The Plant Who Shall Not Be Named

The plant that shall not be named

 

Yeah, I know it’s a yellow squash plant.

We just don’t say it out loud.

It’s known at our house as the “Bug Killer” plant. Every time I walk into the part of the garden where it resides, I acknowledge it, in a loud, clear voice.

We never, ever, call it a squash plant. It was Greg’s idea and I am so grateful he indulges in my little superstitions, sometimes.

We’re probably a little nuts, but there is a perfectly good reason in our minds for our behavior.

When I first moved to our home, I was thrilled to finally have a huge yard, where the dogs could roam and I could have a real honest to goodness veggie garden.  My last home had a small patch where I tried to grow things; the  strawberries did really well, but that was about it.

I could see where someone had once had a garden.  The first couple of years I grew veggies in that spot. I added soil and steer manure.  I carefully mulched and weeded.  I watered regularly.  And the results were less than spectacular.

The squash and zucchini plants sputtered and died. I would get one or two fruits, the rest would wither.  The plants would just shrivel up.

I moved the garden to another spot, where there looked to be the remains of another garden.  But two more years went by,  and I had  pretty much the same results.

My neighbors up and across the street, had great veggies. Every year they would load me up with Armenian cucumbers, and a crazy assortment of squash, zucchini and pumpkins. It was lovely, but I really wanted to grow my own.

I finally realized the culprits killing my plants were squash bugs.  These guys are the devil.  They breed like crazy and lay eggs on the only the choicest leaves. They also, can sniff out a veggie garden like a bloodhound scents people.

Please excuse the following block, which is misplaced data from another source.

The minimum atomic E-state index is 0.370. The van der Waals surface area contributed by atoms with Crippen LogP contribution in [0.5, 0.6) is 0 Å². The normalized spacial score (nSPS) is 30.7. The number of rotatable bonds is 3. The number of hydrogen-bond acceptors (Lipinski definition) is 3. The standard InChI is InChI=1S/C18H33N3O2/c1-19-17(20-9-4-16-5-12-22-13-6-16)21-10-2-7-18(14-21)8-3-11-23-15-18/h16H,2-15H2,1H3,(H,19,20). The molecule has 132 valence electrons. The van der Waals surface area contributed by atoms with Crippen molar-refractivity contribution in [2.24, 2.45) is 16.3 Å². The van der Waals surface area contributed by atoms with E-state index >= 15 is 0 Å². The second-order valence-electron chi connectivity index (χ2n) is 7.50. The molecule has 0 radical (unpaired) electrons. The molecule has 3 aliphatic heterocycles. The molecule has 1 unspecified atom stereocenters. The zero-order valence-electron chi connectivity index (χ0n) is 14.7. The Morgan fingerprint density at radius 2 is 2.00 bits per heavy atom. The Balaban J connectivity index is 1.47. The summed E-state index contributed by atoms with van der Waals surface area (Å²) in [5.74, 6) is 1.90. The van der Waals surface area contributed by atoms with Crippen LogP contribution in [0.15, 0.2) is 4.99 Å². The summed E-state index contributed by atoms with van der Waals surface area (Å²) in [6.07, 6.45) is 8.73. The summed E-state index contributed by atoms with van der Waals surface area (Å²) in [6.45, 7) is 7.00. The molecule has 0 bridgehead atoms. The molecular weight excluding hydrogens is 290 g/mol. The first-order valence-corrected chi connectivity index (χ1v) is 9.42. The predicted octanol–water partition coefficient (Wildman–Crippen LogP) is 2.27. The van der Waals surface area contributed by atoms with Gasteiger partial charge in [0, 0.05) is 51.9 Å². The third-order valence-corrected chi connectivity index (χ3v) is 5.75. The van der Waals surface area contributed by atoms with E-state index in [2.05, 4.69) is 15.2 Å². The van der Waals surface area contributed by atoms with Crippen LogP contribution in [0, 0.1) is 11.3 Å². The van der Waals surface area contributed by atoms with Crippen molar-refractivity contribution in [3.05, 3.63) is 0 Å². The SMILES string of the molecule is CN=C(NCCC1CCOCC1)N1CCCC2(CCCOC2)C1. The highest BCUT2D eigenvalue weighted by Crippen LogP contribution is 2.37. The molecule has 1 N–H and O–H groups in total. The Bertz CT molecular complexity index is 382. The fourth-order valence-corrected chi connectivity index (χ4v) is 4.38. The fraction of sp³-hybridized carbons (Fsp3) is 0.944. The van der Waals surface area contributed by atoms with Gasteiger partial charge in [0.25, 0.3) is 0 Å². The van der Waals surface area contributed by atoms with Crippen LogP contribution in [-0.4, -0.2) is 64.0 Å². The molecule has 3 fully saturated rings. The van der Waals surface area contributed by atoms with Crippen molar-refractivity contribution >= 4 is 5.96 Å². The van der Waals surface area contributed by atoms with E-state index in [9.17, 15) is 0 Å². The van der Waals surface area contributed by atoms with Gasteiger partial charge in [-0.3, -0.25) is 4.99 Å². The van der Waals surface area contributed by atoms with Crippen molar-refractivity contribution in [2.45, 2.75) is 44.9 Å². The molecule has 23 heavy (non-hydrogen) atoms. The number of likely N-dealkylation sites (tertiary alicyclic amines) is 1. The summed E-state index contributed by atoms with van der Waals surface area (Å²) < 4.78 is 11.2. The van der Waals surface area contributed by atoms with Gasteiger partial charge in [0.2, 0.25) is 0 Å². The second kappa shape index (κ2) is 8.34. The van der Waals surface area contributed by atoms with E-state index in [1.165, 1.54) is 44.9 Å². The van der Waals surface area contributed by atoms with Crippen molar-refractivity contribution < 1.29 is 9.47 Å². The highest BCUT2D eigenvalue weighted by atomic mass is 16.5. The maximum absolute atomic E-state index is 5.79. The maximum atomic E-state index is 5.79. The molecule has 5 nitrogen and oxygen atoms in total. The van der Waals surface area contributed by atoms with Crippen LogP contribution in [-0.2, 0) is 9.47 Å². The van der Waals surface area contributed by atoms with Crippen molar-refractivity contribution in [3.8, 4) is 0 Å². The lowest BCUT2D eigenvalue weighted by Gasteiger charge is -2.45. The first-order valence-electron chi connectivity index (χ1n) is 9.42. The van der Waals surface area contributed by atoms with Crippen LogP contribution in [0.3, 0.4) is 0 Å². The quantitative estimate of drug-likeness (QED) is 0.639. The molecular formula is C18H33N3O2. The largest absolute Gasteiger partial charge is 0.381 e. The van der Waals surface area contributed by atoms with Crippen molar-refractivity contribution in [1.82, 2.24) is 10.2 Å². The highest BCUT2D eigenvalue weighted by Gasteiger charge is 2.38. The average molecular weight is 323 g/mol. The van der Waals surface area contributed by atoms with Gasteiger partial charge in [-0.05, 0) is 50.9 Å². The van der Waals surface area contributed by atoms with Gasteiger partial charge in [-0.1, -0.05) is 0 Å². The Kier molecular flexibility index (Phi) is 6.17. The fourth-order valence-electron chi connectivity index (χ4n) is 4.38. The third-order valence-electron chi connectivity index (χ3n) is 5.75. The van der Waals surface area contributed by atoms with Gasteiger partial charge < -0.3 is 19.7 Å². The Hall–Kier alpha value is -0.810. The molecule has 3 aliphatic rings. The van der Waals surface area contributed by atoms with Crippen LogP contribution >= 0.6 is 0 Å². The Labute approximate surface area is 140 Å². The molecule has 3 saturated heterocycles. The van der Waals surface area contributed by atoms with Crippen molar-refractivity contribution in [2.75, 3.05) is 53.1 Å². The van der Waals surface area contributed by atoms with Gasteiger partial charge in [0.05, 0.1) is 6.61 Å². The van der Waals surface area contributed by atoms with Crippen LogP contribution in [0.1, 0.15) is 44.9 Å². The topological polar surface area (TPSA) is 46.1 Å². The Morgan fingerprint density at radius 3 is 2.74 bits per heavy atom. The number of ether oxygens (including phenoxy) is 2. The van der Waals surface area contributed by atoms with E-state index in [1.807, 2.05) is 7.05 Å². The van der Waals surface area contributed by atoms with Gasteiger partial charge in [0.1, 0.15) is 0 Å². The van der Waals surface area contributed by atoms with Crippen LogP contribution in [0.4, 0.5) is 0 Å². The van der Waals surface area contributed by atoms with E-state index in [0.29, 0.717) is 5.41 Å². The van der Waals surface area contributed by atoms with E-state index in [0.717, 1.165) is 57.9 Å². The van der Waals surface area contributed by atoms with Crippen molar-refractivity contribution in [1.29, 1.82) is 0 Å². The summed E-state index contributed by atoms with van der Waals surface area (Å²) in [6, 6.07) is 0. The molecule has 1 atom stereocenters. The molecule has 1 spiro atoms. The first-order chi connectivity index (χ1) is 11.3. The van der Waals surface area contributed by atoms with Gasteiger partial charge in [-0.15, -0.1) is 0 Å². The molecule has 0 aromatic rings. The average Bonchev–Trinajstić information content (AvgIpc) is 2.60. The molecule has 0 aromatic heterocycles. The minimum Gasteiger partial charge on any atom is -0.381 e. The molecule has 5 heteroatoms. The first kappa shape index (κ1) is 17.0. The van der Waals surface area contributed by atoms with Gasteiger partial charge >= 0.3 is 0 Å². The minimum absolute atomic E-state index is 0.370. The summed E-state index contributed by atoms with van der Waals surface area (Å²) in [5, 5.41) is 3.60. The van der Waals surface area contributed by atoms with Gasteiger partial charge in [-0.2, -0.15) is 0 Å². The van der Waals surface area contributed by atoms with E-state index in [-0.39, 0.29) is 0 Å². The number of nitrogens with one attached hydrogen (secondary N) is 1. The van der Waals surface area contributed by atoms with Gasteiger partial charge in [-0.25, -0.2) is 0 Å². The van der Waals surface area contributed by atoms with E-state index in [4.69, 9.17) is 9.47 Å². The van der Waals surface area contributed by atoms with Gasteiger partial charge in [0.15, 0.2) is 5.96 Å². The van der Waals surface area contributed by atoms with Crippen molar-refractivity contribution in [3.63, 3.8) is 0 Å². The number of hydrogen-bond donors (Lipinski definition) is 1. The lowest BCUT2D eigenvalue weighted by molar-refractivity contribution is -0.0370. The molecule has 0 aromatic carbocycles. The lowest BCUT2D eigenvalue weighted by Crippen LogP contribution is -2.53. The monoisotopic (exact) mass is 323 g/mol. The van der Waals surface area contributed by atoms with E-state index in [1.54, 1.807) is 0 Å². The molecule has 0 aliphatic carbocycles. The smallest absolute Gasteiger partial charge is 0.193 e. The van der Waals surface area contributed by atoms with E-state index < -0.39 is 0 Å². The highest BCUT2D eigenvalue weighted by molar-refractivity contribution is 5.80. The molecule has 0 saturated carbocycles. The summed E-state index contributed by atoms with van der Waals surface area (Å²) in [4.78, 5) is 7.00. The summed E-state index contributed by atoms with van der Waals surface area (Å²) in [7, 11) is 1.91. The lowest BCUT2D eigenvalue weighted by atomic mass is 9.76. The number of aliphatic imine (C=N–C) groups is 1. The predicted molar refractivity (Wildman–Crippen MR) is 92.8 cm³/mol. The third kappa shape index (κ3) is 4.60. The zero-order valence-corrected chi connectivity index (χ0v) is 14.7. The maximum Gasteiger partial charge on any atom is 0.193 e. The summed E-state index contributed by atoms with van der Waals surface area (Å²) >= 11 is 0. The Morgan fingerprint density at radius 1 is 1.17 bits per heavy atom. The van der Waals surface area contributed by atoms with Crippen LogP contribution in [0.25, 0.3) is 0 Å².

I went to the nursery down the street and talked to the guy there.  “Oh you need pesticides!”

“I don’t want chemicals, I’m trying to grow organically,” I said.

“Ha, good luck with that!”

So I tried an organic nursery. “We have some Neem Oil, that might work.”

It didn’t.  The leaves got slick and stinky, but still the bugs came.

The following year the bugs came out in full force. Nothing survived past the seedling stage.

I moved the garden again.  Apparently, I didn’t move it far enough.  The garden lasted about a month, but those little buggers found them eventually, and the plants went down for the count.

The next year, I was so discouraged, I didn’t even plant a garden.

I skipped the following year, as well. Supposedly, if you break the garden cycle for a couple years, they go away.

Don’t you believe it.

I tried again the following summer. As soon as I saw them, I asked a fellow who studied bugs, what to do.  His  solution was to check the plant every morning, and pull of any bugs, or eggs, I saw. I did that. Everyday, I went out and picked squash bugs off the plants. I cut off the leaves with eggs on them. I thought I was winning the battle.  Then one morning, one plant was gone.  I pulled that one out, hoping it was a fluke. Nope.  By the end of the week, they were all gone.

One of my classmates this year, heard my complaint and told me to make a squash bug tea, when I start to see the bugs.  “What’s squash bug tea?” I asked.

“Well, you take some water in a cup.  Any time you find a squash bug, crush it and mix it in the water.   Bingo, you’ve got Squash Bug Tea!  Pour the mixture around the plant.  I think they smell impending doom, and leave.”

It sounded gross, but I vowed to try it this year.

Oddly enough, I haven’t had to try it.  But I’m ready, if I need to.

This year, I went  extreme. Since a good section of the yard is desert native plants, I decided to plant one squash plant and put it in the middle of a sagebrush patch. I put a cage around it, set it to get watered regularly, and let it be.

As you can see from the picture, it’s rather large, definitely healthy, and is going like gangbusters producing squash. It’s a miracle plant. And we don’t want to jinx our good fortune.

We never call it a squash plant. We tell it it’s doing a great job at eating bugs. And it is. There’s not a bug in sight.

But just in case, I’m ready to dig in and make squash bug tea.

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